Shining lights

My sister died on December 31, 2010 although the doctor’s report says she was pronounced dead on January 1, 2011. It’s just that there wasn’t a neurologist at the Cardiac ICU that night; he got there the next morning. I watched him run through his tests for signs of life in my sister and I could see there weren’t any. He said there was no choice that she had to be taken off of all the machines because she was dead. The respirator was moving lungs that did not breathe.

Sometimes death comes quietly and sometimes horrifically. My sister actually fell asleep and didn’t wake up, it was peaceful for her. Waiting for and watching the doctor proclaim her dead, was horrific and unreal for me.

My sister is gone and it is still unreal. I keep thinking she’s here because it makes no sense for her to not be.

I can’t really imagine how her 12-year-old son feels.

When my parents died, it was unreal and I didn’t want it to be so, but they were older and I knew they’d die ahead of me. Not so with a sibling. So, I can’t imagine what my nephew is going through.

I sometimes feel like I will throw up. I sometimes feel as if I will start to cry and never stop. I sometimes feel as though I will faint. I sometimes want to scream at the top of my lungs. And, I wanted to be mad at someone; I want it to be someone’s fault.

At what I call the “wake” and they called the “visitation,” maybe it’s a Southern thing, I went up to my nephew who had been in a receiving line for about an hour, to see how he was holding up. I gave him a hug and asked him how he was doing. He sort of shrugged and then he said, “A million of these hugs equal one of hers.” I was awed. He was comforted himself on probably, and hopefully, the worse day of his own life. And his one little sentence was so uplifting to me. I said to myself I must remember this.

When he was complaining about my siblings and not wanting them to participate in this good-bye ritual, I said, “How ‘bout some forgiveness? They have lost their sister and they are devastated.”

My nephew said, “Well, maybe I don’t know because I don’t have any brothers or sisters.”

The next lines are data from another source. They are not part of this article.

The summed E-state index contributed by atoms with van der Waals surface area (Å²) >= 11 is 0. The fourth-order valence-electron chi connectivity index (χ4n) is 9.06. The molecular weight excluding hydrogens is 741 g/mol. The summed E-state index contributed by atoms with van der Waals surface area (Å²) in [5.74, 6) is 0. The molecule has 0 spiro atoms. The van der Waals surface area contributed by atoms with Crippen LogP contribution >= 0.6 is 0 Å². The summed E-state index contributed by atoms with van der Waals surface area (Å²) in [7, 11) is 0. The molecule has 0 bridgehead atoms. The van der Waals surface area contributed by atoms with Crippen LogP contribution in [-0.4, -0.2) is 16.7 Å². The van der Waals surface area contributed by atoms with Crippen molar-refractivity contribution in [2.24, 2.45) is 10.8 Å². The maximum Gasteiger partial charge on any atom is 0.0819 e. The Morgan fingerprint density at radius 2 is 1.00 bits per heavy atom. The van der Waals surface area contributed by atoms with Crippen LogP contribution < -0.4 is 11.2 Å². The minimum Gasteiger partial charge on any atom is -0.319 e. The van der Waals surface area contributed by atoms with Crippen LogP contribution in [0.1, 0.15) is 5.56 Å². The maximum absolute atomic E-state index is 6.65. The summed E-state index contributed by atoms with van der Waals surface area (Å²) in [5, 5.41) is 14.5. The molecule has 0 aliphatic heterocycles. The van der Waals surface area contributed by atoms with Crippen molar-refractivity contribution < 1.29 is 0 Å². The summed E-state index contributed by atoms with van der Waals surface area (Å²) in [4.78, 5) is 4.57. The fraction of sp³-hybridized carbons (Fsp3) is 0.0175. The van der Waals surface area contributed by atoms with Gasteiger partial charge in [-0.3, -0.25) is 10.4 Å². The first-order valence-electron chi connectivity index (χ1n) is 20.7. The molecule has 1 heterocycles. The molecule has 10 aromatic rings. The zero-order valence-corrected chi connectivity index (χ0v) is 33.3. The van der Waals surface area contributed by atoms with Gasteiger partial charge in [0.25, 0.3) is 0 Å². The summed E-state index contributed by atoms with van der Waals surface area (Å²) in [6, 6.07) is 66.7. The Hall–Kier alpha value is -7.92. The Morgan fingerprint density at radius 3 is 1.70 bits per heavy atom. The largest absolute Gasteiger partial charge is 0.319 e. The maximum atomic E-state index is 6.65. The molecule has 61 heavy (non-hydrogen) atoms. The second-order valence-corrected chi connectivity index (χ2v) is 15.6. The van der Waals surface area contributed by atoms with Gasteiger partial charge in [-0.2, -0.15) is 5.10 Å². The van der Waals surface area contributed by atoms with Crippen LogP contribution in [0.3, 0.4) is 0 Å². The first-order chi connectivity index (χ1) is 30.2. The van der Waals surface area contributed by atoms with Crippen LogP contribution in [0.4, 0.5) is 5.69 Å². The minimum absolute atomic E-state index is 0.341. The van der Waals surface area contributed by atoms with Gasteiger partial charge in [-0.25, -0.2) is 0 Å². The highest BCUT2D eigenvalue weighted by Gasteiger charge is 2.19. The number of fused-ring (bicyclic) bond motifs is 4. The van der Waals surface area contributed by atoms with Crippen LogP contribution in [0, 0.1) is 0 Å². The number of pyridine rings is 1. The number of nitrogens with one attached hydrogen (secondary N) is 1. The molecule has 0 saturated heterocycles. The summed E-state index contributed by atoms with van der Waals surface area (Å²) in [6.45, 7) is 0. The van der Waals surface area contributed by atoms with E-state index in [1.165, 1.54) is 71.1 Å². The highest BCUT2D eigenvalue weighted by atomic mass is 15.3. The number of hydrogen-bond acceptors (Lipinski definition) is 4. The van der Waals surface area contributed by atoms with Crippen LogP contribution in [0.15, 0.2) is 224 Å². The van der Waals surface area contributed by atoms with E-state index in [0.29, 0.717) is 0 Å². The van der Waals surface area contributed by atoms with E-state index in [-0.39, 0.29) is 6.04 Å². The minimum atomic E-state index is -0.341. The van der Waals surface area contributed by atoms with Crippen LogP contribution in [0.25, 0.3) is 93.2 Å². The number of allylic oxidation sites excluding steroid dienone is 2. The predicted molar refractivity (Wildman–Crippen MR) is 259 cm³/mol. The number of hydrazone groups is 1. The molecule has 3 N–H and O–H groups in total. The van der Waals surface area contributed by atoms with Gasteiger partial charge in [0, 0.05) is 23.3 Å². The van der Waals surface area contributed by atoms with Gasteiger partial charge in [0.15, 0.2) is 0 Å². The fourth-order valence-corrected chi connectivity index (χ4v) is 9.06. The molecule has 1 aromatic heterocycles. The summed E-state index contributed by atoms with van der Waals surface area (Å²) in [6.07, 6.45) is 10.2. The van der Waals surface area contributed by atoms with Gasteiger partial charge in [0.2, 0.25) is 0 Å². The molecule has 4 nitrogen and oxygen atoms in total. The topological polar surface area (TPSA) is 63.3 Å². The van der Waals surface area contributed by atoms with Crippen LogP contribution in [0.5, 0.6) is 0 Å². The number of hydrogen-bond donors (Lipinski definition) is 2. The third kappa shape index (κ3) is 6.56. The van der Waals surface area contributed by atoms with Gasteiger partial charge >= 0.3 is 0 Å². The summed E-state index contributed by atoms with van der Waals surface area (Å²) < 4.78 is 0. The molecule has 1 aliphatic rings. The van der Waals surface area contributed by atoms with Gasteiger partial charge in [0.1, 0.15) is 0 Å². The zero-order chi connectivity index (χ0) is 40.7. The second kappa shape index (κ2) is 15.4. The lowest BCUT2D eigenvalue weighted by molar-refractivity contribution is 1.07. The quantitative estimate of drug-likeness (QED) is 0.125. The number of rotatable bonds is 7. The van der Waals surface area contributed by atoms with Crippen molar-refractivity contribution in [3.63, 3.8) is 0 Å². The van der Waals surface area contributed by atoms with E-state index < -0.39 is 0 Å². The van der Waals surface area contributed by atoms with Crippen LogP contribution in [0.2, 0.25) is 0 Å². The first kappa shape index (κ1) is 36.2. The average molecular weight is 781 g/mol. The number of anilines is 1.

I keep thinking he is the last of my sister I’ll ever get to experience while I’m living. I don’t want to miss out on having the last of her with me. And, I don’t know how he came out so amazing, insightful, and kind. I just hope that he never loses that better part of himself – whether or not it is rooted in my sister or not.

I have studied and worked on changing my basic character for over 9 years now – in order to stay sober and to help other people do so too. I often fall back into my defects. I, then, have to start again and pray for the Will of God to be shown to me and for the Grace of God for me to embrace that will. I still have such a long way to go and I will never be done.

Yet, my nephew is the person I want to be just by birth and innocence.

I want to love and respect that forever, not only for my own growth and because he is so special to me, but also because, without him, my sister’s death would be beyond my ability to continue living. I don’t have any excuse to be that selfish; it’s just that my grief is so overwhelming at times. But I have so many reasons to live on and try to change and make a better life for me and others.

And, my nephew needs to be at the top of that list of reasons. He has so much to teach me yet.

2 thoughts on “Shining lights

    • Danny – thank you – and yes, I know – not much comfort can be given. BUT, I have been comforted by friends who have been here with me every step of the way. Sometime when I’m up to it…I will dish on my family. My sense of humor, thankfully is not gone. Hope you and your family are well. 🙂

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